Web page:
22 January 2007

Apocalypse Alert

This image comes to you courtesy of Edward Burtynsky

High, Low and In Between is kicking your endtimes ass all over this wasteland.

If you haven't already, I strongly suggest pouring yourself a neat bourbon and settling in for the night.

Defining Sculpture

Hoo! That Graves article is a lot like the podcast--it's confusing and difficult, with technical problems and nothing (relevant) to look at. Of course, the podcast simply suffers its audio-only nature, an Austrian accent and a bad microphone... which leaves Graves with more explaining to do. What's with the goofy masks?

But masks, schmasks. Graves made Johanna Burton sound kinda like a moron. Of course sculpture needs a viewer! Even more so than other mediums, one could argue, because sculpture is static until the viewer walks around it in the flesh. Duh!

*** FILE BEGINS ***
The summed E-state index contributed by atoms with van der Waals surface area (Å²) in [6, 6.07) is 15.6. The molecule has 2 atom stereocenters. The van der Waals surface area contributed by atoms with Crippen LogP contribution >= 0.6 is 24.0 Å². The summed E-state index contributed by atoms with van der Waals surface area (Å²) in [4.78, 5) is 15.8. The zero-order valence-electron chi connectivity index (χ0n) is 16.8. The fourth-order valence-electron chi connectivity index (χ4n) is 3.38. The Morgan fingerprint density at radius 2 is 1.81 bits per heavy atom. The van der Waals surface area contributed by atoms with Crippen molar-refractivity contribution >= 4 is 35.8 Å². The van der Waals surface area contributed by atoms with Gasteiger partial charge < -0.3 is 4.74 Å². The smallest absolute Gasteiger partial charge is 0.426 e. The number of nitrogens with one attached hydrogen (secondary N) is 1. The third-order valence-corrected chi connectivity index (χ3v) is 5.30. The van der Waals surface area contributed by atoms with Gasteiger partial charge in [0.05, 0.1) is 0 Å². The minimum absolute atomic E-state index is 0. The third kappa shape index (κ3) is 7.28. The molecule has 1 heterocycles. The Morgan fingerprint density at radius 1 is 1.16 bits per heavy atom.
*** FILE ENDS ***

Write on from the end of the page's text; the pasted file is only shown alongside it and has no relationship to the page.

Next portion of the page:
And yeah, Burton did say that sculpture doesn't need you, but the Graves article doesn't do the context of this quote justice. Burton was talking about getting to a definition of sculpture that is structural and not material. That is of its own merits and not in relationship or in opposition to other things (ie, it's not architecture). And the "doesn't need you" quip made sense in the original context of sculpture's basic unruliness, in a talk and not in a paper.

Soooooooo, let's dispense with Graves' assesment of the podcast. I think she quickly wrote something that priviledges her existing assumptions about the "post-medium" condition.